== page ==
Official statistics on Melbourne apartment prices are solidifying predictions of the property boom slowing in Melbourne.
Unlike the other cities around the country, Melbourne house prices fell 1.3 per cent for the month of November, with apartment prices falling even further, dropping by 3.2 per cent.
Across the country, house prices rose on average by 0.2 per cent and have jumped 9.3 per cent for the year.
The figures come from CoreLogic and their head of research Tim Lawless told The Australian Financial Review it was unit prices that were causing the drag on Melbourne’s house prices.
“It appears that higher unit supply is progressively weighing down the capital gains across Melbourne’s unit sector, with annual capital gains tracking at 3.9 per cent for Melbourne units compared with a 12.2 per cent annual gain in Melbourne house values,” he said.
“But after seeing a month of negative results, we need to see a few more months to see a trend in Melbourne.”
“At the moment it is a signal.”
The falling apartment prices look set to continue until 2018 while supply exceeds demand, at which time rising migration is predicted to increase demand to the point where rents start rising.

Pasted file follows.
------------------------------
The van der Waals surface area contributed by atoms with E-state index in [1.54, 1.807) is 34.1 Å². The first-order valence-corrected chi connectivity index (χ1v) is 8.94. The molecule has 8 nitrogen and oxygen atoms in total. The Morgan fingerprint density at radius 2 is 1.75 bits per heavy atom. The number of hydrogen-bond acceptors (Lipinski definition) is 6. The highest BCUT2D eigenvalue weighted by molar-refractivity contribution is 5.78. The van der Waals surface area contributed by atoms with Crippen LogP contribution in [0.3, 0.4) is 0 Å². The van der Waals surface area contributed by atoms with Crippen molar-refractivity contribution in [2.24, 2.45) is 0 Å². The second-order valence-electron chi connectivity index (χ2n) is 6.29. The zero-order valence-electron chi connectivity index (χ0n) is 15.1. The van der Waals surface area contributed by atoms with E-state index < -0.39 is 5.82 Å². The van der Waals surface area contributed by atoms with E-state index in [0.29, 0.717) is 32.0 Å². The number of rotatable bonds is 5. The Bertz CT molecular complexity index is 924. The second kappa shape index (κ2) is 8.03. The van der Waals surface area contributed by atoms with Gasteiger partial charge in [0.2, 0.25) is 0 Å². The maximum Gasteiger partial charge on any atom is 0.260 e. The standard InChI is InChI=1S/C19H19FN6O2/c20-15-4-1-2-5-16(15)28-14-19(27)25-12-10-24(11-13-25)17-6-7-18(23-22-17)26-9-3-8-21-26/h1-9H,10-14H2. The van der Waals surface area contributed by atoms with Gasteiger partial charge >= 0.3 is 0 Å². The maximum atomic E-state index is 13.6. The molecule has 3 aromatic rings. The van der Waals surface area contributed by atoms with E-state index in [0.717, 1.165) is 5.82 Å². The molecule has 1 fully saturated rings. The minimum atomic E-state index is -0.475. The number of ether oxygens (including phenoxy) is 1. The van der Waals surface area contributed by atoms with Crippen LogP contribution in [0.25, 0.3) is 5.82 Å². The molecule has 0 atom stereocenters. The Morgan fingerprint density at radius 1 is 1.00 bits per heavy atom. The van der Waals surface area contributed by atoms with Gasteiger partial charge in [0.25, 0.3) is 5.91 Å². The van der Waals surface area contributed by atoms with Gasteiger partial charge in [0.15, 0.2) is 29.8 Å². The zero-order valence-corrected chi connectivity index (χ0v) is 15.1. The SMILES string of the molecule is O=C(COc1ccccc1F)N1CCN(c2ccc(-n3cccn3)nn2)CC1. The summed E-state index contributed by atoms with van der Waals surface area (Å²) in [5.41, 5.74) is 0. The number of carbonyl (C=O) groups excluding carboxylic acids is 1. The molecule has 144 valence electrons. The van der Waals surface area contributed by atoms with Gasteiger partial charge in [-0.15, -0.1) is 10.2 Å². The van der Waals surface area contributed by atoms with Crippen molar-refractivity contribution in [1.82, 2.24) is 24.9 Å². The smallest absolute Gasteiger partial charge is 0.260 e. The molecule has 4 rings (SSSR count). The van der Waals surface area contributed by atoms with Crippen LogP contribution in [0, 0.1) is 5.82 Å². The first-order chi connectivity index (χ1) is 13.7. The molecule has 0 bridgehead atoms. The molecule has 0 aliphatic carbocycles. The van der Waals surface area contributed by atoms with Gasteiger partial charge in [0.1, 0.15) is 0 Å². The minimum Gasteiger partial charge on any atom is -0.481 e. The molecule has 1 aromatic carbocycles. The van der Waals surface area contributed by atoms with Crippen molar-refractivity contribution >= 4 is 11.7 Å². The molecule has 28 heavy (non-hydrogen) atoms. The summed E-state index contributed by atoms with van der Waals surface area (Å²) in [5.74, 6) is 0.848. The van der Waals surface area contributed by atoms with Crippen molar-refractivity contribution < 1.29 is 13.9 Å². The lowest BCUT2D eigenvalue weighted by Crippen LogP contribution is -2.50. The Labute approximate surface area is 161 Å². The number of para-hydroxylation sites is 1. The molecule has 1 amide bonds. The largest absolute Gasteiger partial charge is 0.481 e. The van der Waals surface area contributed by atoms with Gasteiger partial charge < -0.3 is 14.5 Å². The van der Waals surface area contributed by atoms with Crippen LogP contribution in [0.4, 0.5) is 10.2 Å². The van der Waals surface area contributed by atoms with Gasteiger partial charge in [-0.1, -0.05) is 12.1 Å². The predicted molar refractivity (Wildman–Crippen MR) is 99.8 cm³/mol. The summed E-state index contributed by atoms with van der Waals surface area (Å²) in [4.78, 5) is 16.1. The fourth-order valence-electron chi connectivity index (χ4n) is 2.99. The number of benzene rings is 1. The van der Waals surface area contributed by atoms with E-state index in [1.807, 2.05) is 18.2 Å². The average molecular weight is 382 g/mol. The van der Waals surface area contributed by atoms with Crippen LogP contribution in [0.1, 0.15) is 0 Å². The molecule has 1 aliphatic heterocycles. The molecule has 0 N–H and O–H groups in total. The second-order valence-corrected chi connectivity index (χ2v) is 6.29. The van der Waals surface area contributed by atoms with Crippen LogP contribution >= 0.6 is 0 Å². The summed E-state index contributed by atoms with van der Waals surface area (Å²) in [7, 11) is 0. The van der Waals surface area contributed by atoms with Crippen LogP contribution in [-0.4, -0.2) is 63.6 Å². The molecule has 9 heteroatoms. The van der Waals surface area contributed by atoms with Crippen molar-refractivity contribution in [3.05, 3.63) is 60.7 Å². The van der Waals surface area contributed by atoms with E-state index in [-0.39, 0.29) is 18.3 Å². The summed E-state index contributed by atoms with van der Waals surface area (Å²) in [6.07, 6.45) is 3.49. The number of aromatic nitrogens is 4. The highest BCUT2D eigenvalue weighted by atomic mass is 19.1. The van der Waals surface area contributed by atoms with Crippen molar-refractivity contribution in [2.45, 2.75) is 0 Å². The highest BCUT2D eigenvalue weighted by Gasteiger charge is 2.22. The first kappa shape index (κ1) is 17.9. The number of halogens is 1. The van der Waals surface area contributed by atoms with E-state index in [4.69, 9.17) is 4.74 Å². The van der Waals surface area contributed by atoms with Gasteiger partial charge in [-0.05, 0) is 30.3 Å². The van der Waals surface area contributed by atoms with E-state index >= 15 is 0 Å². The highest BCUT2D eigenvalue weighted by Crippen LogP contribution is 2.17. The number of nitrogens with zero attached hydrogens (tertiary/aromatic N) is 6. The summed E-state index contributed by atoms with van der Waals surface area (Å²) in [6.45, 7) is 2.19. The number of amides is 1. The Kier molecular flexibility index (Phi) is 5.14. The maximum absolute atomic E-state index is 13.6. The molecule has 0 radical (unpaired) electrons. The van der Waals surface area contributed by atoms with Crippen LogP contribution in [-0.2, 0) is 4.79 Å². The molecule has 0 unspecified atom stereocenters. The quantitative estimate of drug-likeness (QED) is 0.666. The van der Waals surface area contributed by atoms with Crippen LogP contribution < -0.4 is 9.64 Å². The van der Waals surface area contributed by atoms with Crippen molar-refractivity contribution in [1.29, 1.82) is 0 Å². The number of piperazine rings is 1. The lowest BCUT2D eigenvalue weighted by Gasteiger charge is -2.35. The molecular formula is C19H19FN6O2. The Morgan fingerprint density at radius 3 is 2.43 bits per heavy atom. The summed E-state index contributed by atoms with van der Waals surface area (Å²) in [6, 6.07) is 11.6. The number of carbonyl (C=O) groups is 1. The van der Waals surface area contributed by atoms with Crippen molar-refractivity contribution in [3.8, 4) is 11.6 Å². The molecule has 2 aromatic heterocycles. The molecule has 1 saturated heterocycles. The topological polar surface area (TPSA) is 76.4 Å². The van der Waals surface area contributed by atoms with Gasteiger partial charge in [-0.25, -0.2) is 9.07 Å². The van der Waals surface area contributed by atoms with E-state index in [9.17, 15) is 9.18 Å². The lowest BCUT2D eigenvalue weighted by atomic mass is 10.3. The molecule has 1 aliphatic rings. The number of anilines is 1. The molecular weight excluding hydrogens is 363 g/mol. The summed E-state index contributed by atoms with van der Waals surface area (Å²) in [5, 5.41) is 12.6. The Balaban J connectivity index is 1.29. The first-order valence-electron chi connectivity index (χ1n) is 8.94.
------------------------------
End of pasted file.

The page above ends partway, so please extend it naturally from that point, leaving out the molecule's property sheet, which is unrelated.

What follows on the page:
If you compare apartment prices between Melbourne and Sydney, you see a huge difference. Over the year, apartment prices in Melbourne have risen just 0.6 per cent while in Sydney they have jumped 10.6 per cent.
Melbourne’s house prices have been a different market to apartments, jumping 11.4 per cent for the year.
Mr Lawless told The Australian Financial Review it’s unlikely the housing boom will continue for much longer.
“Affordability constraints are creating high barriers to entry, particularly in Sydney, and lenders are becoming more cautious in their lending practices,” he said.
“The supply pipeline is substantial for inner-city units, which is likely to dampen value growth in these precincts as well as dent buyer confidence and push vacancy rates higher.”
With household debt at record levels, Australians are very sensitive to the cost of debt, and an expectation that the period of record low mortgage rates is approaching an end may reduce buyer demand.”